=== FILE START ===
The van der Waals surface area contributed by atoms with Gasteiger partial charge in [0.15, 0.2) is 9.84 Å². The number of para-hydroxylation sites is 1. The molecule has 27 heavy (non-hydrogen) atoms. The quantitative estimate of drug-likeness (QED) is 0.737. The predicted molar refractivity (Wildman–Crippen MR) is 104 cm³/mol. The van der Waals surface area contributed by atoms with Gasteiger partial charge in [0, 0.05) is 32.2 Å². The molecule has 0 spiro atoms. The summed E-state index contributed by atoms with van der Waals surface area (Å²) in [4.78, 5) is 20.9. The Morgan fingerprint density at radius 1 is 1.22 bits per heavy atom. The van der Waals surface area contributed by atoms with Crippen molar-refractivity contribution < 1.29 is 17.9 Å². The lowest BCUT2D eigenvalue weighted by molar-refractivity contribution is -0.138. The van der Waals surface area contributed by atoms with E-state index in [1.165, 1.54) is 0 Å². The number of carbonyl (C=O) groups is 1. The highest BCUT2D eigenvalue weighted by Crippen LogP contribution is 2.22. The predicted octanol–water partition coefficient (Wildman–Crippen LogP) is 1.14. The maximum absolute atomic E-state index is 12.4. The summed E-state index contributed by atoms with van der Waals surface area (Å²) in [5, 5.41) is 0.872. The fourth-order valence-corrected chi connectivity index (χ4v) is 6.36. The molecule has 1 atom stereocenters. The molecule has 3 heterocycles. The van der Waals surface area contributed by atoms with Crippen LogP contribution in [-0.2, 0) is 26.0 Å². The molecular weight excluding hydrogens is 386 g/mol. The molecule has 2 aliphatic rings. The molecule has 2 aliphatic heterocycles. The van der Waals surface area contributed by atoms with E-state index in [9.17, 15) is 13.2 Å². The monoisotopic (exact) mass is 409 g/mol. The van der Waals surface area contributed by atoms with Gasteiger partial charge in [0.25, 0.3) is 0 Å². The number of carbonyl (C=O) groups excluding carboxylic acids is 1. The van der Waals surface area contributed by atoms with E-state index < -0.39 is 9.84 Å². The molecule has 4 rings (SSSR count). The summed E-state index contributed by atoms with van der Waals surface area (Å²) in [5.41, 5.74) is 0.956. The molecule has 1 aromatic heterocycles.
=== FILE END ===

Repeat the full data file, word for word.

The van der Waals surface area contributed by atoms with Gasteiger partial charge in [0.15, 0.2) is 9.84 Å². The number of para-hydroxylation sites is 1. The molecule has 27 heavy (non-hydrogen) atoms. The quantitative estimate of drug-likeness (QED) is 0.737. The predicted molar refractivity (Wildman–Crippen MR) is 104 cm³/mol. The van der Waals surface area contributed by atoms with Gasteiger partial charge in [0, 0.05) is 32.2 Å². The molecule has 0 spiro atoms. The summed E-state index contributed by atoms with van der Waals surface area (Å²) in [4.78, 5) is 20.9. The Morgan fingerprint density at radius 1 is 1.22 bits per heavy atom. The van der Waals surface area contributed by atoms with Crippen molar-refractivity contribution < 1.29 is 17.9 Å². The lowest BCUT2D eigenvalue weighted by molar-refractivity contribution is -0.138. The van der Waals surface area contributed by atoms with E-state index in [1.165, 1.54) is 0 Å². The number of carbonyl (C=O) groups is 1. The highest BCUT2D eigenvalue weighted by Crippen LogP contribution is 2.22. The predicted octanol–water partition coefficient (Wildman–Crippen LogP) is 1.14. The maximum absolute atomic E-state index is 12.4. The summed E-state index contributed by atoms with van der Waals surface area (Å²) in [5, 5.41) is 0.872. The fourth-order valence-corrected chi connectivity index (χ4v) is 6.36. The molecule has 1 atom stereocenters. The molecule has 3 heterocycles. The van der Waals surface area contributed by atoms with Crippen LogP contribution in [-0.2, 0) is 26.0 Å². The molecular weight excluding hydrogens is 386 g/mol. The molecule has 2 aliphatic rings. The molecule has 2 aliphatic heterocycles. The van der Waals surface area contributed by atoms with E-state index in [9.17, 15) is 13.2 Å². The monoisotopic (exact) mass is 409 g/mol. The van der Waals surface area contributed by atoms with Gasteiger partial charge in [0.25, 0.3) is 0 Å². The number of carbonyl (C=O) groups excluding carboxylic acids is 1. The van der Waals surface area contributed by atoms with E-state index < -0.39 is 9.84 Å². The molecule has 4 rings (SSSR count). The summed E-state index contributed by atoms with van der Waals surface area (Å²) in [5.41, 5.74) is 0.956. The molecule has 1 aromatic heterocycles.